Hey, Zoe! What a week! We’re both still so thrilled that you’re here, and you’re healthy, and growing, and all the poopy stuff that goes along with that. This is so exciting! I know you don’t read yet. That’s next week. I just thought you’d enjoy knowing about the parts of your story that you can’t possibly remember.
You’ve heard about your sister Doria, but, like you know, you haven’t gotten to meet her, and that won’t be happening her on Earth. We still miss her, but one of the first things we thought after she died was, “Must try again. Must win this time.” Since we thought that, we set out to try. It was terrifying, because we knew what could happen. Maybe we’d be disappointed because we couldn’t have another child. Maybe we’d be disappointed because things ended up like they did with your sister.. Still, our need for someone like you was more important to us than our fear, so we kept trying. Well, until we quit trying.
See, it had been a few months, about three, and we weren’t expecting yet. Since we still desperately needed to replace our couch, we decided to raid our savings and buy one. We met a great saleslady who is a parent like us, and we found that nice blue/gray one you remember. When we got home, your mom and I had a loooooong talk. We decided that we’d give up the hyperactive effort and wait, even though we desperately still wanted a child. That lasted a few hours.
Since that talk went so far into the early morning hours, I didn’t wake up for church. I know, Zo, that sounds strange to hear, but I didn’t. I did wake up at 11:15 that morning wide awake, and heard the door open 2 minutes later. Your mom ran up the stairs, smiled, looked me in the eye and said “I threw up this morning.” A few minutes later, we were at the store picking out a pregnancy test, and I paced around waiting for this test to happen. Finally it did, and we found out you were on the way!!!! For once, quitting worked out 🙂
That got us off and racing at a nice crawl. We still had everything, so we went about waiting. You did well with the early checks, and everything stayed fairly dull until the big day that we found out we had a girl on the way! No more ZoJo. You were Zoe now and forever! That was a great time in the ultrasound room.
Revelation day brought an unexpected surprise, too. We found out about that little cyst on your brain. It’s normal, but it had the chance to mean something. In this case, Down’s Syndrome or death. You didn’t show any of the other symptoms, so we knew that it would simply go away, but we had to face the prospect of death again. Your mom and I had a nice chat in the car, and drove to the baby store to go get something with your name on it. If nothing else, we would have that to hold on to, but also, we wanted to start moving ahead as though you would live. We stubbornly chose hope in the tears.
The cyst went away, so we were off to a different daredevil stage. This one featured you and your gift for instilling fear in us. There was the day that your mother couldn’t feel you move, so we went in for tests. You passed the nonstress test, even though you loved to move away from the sensors, play with your umbilical cord, and otherwise dare us to believe that you would live. I don’t know why you thought that was cute, and I don’t want to know why. Knowing that it happened was enough for me. You made it through, though, and that was nice.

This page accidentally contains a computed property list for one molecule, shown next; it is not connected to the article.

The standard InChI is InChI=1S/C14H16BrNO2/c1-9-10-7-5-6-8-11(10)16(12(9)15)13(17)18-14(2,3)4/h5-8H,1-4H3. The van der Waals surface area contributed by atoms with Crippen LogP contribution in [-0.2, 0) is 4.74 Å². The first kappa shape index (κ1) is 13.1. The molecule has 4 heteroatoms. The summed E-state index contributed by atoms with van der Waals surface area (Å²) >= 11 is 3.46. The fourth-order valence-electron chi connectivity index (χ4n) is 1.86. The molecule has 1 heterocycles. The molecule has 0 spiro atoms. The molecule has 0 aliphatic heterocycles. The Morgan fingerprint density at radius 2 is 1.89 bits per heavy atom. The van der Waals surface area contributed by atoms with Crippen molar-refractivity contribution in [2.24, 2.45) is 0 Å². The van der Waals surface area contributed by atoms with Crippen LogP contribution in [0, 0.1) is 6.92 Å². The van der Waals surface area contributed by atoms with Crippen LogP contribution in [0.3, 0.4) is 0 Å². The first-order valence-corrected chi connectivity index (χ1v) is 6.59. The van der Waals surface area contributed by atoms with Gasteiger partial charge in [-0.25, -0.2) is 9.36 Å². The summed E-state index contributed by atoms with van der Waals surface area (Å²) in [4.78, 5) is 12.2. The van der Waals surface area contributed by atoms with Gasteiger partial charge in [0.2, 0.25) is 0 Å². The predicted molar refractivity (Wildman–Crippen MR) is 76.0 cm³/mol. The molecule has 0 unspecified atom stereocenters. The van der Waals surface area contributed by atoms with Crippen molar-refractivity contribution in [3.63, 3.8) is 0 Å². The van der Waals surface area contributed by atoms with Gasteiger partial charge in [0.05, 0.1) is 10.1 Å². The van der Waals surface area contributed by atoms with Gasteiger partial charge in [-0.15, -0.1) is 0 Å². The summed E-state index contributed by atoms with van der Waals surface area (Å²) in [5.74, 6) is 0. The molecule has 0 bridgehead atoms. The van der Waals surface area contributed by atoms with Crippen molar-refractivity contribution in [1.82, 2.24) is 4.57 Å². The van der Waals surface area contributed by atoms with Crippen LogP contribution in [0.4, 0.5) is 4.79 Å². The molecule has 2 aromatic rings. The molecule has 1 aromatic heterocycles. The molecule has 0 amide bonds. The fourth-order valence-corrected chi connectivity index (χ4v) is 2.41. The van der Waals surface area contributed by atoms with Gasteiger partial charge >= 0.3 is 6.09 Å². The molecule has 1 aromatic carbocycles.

If you remember us saying “BUZZZZZZ,” that’s from another nice habit you had. We went in for weekly nonstress tests, and you went in sleeping almost every time. The nice lady with the buzzer would wake you up, your heartrate would shoot up, and ours would calm down. You hated it, but it was worth it. This went on week by week, as we worried just a little more, and believed just a little more, and you grew just a little more. We woke you up a few times by filling your mortal enemy, Mom’s bladder, until it intruded enough into your space to tick you off. You hated that, too, but it told us you were alive. We liked knowing that.
Finally, we reached the end of pregnancy time. Your mother and I checked into the hospital to induce labor. In other words, we weren’t going to wait anymore. The doctor was going to push things along to drive you out of your nice little home in the womb. The day was mostly quiet. You dodged the nonstress sensors a few times, creating some more heart attacks. When you and your mother saw your blood pressure drop, that was a shade frightening, but you kept moving forward until that final push. You came out, your cord snapped, I saw the calm doctor move at a speed I didn’t imagine people had, and you were in our arms! All of that time, work, worry, and faith had met right here. You made it!!! Drama until the end, but you made it.
Zoe, I was scared to one degree or another the entire time I waited for you. I half-kidded about inducing you every week, as though it were my call, just to get you out here. It’s not totally logical, but things like this never are. You gave me (and us) enough close calls to last a lifetime, but you were really just getting started with them. I have to say that I never really rested or breathed normally until your second or third day home from the hospital. That’s when it finally seemed like everything was actually going to work out.
Zoe, I just thought you’d want a little background here. There’s a reason I give you that look when you want to take a header from higher and higher points, and all the other thrill-seeking ideas you seem to have. I’m not a thrill-seeker. I’m a chair-sitter that takes it pretty easy. This stuff scares me, but I’m glad you’re so lively. I’m glad that fear doesn’t seem to register with you. You’ll need that crazy courage in a rough world. Don’t lose that, even when I’m losing my blood pressure.
OK, back to reading here, Zoe. Go ahead and put your next fear-inducing scheme together. I like it.